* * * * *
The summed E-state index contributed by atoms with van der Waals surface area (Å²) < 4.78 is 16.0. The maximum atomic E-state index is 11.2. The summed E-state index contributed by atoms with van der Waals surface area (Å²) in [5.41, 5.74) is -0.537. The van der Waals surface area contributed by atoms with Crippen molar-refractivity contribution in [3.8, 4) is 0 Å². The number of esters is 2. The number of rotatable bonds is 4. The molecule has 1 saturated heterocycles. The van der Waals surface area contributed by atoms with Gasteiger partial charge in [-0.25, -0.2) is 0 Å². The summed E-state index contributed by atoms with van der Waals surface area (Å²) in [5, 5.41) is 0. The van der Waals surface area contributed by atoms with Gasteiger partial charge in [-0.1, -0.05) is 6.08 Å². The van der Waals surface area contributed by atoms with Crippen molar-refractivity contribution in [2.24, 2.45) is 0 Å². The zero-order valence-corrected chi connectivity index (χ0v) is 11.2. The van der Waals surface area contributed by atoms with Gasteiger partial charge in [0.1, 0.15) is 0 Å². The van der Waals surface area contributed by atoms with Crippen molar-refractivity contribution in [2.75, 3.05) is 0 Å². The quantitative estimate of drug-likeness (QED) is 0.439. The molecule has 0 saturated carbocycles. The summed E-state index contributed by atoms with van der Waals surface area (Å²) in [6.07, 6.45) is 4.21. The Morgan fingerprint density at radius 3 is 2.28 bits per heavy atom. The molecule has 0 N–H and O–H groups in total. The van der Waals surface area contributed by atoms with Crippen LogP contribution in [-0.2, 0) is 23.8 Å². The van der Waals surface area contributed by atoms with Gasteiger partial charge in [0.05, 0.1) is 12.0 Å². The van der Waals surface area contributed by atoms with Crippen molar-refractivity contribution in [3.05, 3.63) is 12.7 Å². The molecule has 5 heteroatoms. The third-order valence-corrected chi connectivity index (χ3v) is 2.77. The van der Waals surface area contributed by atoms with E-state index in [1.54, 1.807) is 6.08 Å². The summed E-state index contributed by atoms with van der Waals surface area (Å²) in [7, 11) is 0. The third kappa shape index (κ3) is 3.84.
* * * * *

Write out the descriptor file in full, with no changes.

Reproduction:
The summed E-state index contributed by atoms with van der Waals surface area (Å²) < 4.78 is 16.0. The maximum atomic E-state index is 11.2. The summed E-state index contributed by atoms with van der Waals surface area (Å²) in [5.41, 5.74) is -0.537. The van der Waals surface area contributed by atoms with Crippen molar-refractivity contribution in [3.8, 4) is 0 Å². The number of esters is 2. The number of rotatable bonds is 4. The molecule has 1 saturated heterocycles. The van der Waals surface area contributed by atoms with Gasteiger partial charge in [-0.25, -0.2) is 0 Å². The summed E-state index contributed by atoms with van der Waals surface area (Å²) in [5, 5.41) is 0. The van der Waals surface area contributed by atoms with Gasteiger partial charge in [-0.1, -0.05) is 6.08 Å². The van der Waals surface area contributed by atoms with Crippen molar-refractivity contribution in [2.24, 2.45) is 0 Å². The zero-order valence-corrected chi connectivity index (χ0v) is 11.2. The van der Waals surface area contributed by atoms with Gasteiger partial charge in [0.1, 0.15) is 0 Å². The van der Waals surface area contributed by atoms with Crippen molar-refractivity contribution in [2.75, 3.05) is 0 Å². The quantitative estimate of drug-likeness (QED) is 0.439. The molecule has 0 saturated carbocycles. The summed E-state index contributed by atoms with van der Waals surface area (Å²) in [6.07, 6.45) is 4.21. The Morgan fingerprint density at radius 3 is 2.28 bits per heavy atom. The molecule has 0 N–H and O–H groups in total. The van der Waals surface area contributed by atoms with Crippen LogP contribution in [-0.2, 0) is 23.8 Å². The van der Waals surface area contributed by atoms with Gasteiger partial charge in [0.05, 0.1) is 12.0 Å². The van der Waals surface area contributed by atoms with Crippen molar-refractivity contribution in [3.05, 3.63) is 12.7 Å². The molecule has 5 heteroatoms. The third-order valence-corrected chi connectivity index (χ3v) is 2.77. The van der Waals surface area contributed by atoms with E-state index in [1.54, 1.807) is 6.08 Å². The summed E-state index contributed by atoms with van der Waals surface area (Å²) in [7, 11) is 0. The third kappa shape index (κ3) is 3.84.